You’ll live until I’ll live
Looking for a vintage, atmospheric horror film that you probably haven’t seen? Look no further than The Revived Monster (1953), also known as Monster and Il Mostruoso Dottor Crimen (Italian print reviewed here). This Mexican horror gem has it all: romance, betrayal, a phantom-like madman, a creepy castle, a laboratory full of electrical apparatus and glassware, an ape-like monster in the basement, wax figures, graveyards, wind-swept coastal landscapes, howling wolves and a moody score. Wow.
Monster is generally credited as being the film that kicked off the horror film cycle in Mexico in the mid-50′s. The film was co-produced by Abel Salazar (El Vampiro, 1957; El Barón del Terror, 1962) and comes from Churubusco Azteco studios, located in Mexico City, Mexico. In the 1940′s, Churubusco attracted the attention of several prominent directors, including John Ford (The Fugitive, 1946), Don Siegel (The Big Steal, 1949) and Luis Buñuel. Later, in the 50′s and 60′s this studio cranked out several effective and sometimes goofy horror films.
Monster was directed by Chihuahuan-born Chano Urueta, who helmed over 100 films, including several genre notables such as the wacky El Barón del Terror (The Brainiac)(1962), The Witches Mirror (1962), and the beautifully photographed crime-actioner The Magnifient Beast (1953). Monster has been described by genre enthusiasts as Univeral-like, but to me, Urueta’s expressionist visual style reminds me more of Jacques Tourneur (Cat People, 1942) or Georges Franju (Eyes Without a Face, 1960). However, there’s nothing Val Lewtonish about The Revived Monster. We see grotesqueries very early on in the film.
Looking for a story, sensationalist reporter Nora (played by Czech-born Miroslava*), responds to a mysterious advertisement from a wealthy man looking for companionship. This is Dr. Herrmann Ling (José Linares-Rivas), a noted plastic surgeon and scientist who lives in a massive castle with his subordinant servant Mischa (Alberto Mariscal). All of the mirrors in the castle are covered, and Ling wears a cloth mask and surrounds himself with his wax sculptures of beautiful women. He reminds me a bit of Peter Lorre’s Dr. Gogol in MGM’s Mad Love (1935).
Nora meets Ling and travels back to his house. She is touched by Ling’s sincerity and story how we was ostracized by his parents and later by his professional colleagues. He retreated to his castle to conduct his research privately.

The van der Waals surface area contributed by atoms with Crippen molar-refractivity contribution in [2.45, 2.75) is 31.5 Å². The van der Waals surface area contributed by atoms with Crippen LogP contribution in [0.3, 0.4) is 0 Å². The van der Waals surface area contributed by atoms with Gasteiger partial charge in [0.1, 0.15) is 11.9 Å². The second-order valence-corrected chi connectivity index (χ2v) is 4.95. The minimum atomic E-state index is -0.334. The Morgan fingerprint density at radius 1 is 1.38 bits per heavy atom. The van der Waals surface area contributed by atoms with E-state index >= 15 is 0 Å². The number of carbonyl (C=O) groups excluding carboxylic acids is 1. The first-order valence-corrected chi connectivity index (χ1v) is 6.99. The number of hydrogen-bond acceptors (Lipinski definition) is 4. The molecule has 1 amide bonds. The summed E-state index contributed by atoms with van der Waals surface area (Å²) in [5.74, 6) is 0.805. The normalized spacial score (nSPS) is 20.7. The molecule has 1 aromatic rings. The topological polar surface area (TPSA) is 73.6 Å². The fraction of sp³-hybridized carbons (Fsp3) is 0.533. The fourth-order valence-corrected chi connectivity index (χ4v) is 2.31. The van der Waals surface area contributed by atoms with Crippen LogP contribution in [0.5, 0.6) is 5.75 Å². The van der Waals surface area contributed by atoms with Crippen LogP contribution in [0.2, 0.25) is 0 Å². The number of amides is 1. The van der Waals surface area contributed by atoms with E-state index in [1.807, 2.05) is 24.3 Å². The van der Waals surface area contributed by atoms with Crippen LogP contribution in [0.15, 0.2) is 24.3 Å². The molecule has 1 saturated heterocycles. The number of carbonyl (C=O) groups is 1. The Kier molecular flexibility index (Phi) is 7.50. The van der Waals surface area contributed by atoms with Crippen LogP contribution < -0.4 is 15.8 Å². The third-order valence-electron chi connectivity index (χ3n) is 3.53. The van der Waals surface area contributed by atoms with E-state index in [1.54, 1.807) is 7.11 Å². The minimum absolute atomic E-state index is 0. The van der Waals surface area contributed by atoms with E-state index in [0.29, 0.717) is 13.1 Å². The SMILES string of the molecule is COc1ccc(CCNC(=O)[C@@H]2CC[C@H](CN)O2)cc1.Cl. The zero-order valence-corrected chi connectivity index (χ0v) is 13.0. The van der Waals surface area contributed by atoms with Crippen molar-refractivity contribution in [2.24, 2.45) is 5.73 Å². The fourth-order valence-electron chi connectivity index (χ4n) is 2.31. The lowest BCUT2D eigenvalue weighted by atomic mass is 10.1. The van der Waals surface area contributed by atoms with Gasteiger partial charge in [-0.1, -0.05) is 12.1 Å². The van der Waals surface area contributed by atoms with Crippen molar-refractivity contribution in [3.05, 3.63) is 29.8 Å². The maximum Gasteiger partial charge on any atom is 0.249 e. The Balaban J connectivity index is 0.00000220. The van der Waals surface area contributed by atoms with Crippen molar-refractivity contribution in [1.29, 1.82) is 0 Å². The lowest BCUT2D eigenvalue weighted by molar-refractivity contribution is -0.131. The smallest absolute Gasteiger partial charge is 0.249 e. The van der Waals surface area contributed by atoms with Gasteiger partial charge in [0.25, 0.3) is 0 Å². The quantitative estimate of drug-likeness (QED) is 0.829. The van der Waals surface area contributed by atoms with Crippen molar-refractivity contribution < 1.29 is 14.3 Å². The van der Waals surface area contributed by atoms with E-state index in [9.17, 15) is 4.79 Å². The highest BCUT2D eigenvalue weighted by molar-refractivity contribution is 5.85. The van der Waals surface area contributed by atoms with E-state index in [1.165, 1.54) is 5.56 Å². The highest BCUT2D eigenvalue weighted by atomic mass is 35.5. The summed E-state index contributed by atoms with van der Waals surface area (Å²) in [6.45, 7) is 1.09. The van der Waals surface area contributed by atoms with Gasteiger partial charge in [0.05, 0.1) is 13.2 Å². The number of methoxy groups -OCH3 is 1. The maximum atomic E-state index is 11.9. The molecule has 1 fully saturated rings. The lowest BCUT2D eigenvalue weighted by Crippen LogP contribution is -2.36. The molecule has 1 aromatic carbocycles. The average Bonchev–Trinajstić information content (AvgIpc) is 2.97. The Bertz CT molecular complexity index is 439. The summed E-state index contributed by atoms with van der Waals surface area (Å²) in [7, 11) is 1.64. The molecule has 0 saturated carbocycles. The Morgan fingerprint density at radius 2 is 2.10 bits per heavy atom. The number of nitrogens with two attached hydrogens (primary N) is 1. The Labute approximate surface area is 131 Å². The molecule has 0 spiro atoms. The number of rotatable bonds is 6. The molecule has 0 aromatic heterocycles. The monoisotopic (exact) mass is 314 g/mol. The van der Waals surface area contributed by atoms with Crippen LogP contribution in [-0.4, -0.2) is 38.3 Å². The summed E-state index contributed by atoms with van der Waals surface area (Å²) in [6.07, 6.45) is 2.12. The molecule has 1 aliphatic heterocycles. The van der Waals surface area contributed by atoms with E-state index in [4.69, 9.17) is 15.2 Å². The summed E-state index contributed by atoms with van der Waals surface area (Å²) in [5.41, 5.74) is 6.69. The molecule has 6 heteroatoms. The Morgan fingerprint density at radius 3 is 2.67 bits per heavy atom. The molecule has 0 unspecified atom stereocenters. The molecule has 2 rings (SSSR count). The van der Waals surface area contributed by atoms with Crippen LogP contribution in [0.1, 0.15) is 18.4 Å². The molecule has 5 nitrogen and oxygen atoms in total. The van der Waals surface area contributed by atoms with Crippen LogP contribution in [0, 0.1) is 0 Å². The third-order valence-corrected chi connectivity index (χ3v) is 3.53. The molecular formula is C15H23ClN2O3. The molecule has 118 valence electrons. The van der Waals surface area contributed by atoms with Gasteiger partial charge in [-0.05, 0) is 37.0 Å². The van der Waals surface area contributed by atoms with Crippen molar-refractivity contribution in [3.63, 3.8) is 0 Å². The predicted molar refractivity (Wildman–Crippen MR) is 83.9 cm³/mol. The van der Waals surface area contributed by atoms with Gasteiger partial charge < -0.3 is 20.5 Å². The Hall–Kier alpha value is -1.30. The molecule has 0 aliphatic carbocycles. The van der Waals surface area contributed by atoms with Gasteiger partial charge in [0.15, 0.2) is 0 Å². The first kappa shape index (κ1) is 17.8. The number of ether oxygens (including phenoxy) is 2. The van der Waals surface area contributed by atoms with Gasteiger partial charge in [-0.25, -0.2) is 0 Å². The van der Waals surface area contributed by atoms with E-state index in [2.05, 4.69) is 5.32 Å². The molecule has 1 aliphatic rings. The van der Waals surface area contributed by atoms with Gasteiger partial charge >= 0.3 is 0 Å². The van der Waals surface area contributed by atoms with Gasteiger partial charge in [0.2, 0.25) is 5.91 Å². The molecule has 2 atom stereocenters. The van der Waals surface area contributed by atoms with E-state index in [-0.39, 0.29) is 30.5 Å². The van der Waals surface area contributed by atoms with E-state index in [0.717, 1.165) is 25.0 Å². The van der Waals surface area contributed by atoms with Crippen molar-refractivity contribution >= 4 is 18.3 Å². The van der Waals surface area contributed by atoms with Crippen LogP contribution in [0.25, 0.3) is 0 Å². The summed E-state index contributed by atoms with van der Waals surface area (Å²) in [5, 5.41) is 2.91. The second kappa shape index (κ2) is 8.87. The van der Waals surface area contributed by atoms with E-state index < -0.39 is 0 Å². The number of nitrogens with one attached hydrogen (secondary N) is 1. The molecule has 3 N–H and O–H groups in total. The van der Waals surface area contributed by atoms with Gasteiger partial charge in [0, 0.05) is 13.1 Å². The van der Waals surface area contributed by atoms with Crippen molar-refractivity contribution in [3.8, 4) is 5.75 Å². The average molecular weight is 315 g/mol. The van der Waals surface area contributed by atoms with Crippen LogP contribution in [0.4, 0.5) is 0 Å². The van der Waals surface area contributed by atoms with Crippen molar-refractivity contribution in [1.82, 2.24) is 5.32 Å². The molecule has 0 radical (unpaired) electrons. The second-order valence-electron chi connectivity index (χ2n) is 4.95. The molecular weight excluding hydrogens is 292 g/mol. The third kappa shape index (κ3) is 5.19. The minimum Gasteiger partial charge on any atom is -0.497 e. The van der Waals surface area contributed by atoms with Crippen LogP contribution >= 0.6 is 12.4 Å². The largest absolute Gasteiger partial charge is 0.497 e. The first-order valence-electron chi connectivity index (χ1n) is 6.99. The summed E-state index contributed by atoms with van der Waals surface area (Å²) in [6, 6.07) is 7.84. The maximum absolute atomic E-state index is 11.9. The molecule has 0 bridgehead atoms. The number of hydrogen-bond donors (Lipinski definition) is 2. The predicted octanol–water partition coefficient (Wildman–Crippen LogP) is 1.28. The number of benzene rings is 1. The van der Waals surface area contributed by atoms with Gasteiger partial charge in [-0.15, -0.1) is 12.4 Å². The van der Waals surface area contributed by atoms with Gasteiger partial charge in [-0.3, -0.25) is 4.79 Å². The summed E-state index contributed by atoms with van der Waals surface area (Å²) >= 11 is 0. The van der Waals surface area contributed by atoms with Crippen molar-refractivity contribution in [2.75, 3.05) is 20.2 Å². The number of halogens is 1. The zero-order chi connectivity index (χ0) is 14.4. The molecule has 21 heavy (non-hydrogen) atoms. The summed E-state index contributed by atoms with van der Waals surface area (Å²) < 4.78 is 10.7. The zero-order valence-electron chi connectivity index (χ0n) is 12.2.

The bulk of Monster is filmed in the massive castle-set by cinematographer Victor Herrera (The Living Coffin, 1959; The Black Pit of Dr. M, 1959; El Castillo de los Monstruos, 1958). The scenes are atmospheric, with contrasty compositions, slow pans, and weird angles of characters and props within the expressionist castle. It reminds me of Baron Frankenstein’s house in Son of Frankenstein (DOP George Robinson). Wax heads are creepy.
Nora of course confronts Ling to remove the mask.
And the response is similar to Mary Philbin’s in The Phantom of the Opera (1925). Oddly, Nora responds moments later by kissing the pathetic Ling. She loves Ling. Or does she?
The make-up is indeed clearly inspired by Lon Chaney’s phantom, with upturned nose, flared cheekbones and fleshy protruding lips. For sake of surprise, I’ve deliberately omitted a closeup. The makeup was effectively designed by Armando Meyer (The Curse of the Crying Woman, 1963), and appears to have been resued by Meyer in The Man and the Monster (El Hombre y el Monstruo, 1959), a film about a hiddeously deformed pianist (also worth a look).
The revived monster doesn’t actually refer to Dr. Ling. He’s Dr. Frankenstein. The revived monster is a hairy humanoid that Ling experiments on in his lab. These scenes remind me of Universal’s Frankenstein (1931). The Revived Monster is a fun hybrid film —Part Phantom of the Opera, part Island of Lost Souls, with a dash of Frankenstein. The film holds up well today. Mexican horror fans with eat this film up with gusto.
Oddly, my DVD-R comes from an Italian print. It’s sub-titled in English, but the dialogue/dub and titles are Italian. It really doesn’t matter as this is a visual treat.
*Actress Miroslava committed suicide in 1955, allegedly after her romance with bullfighter Luis Miguel Dominguin ended with Dominguin running off with actress Ava Gardner.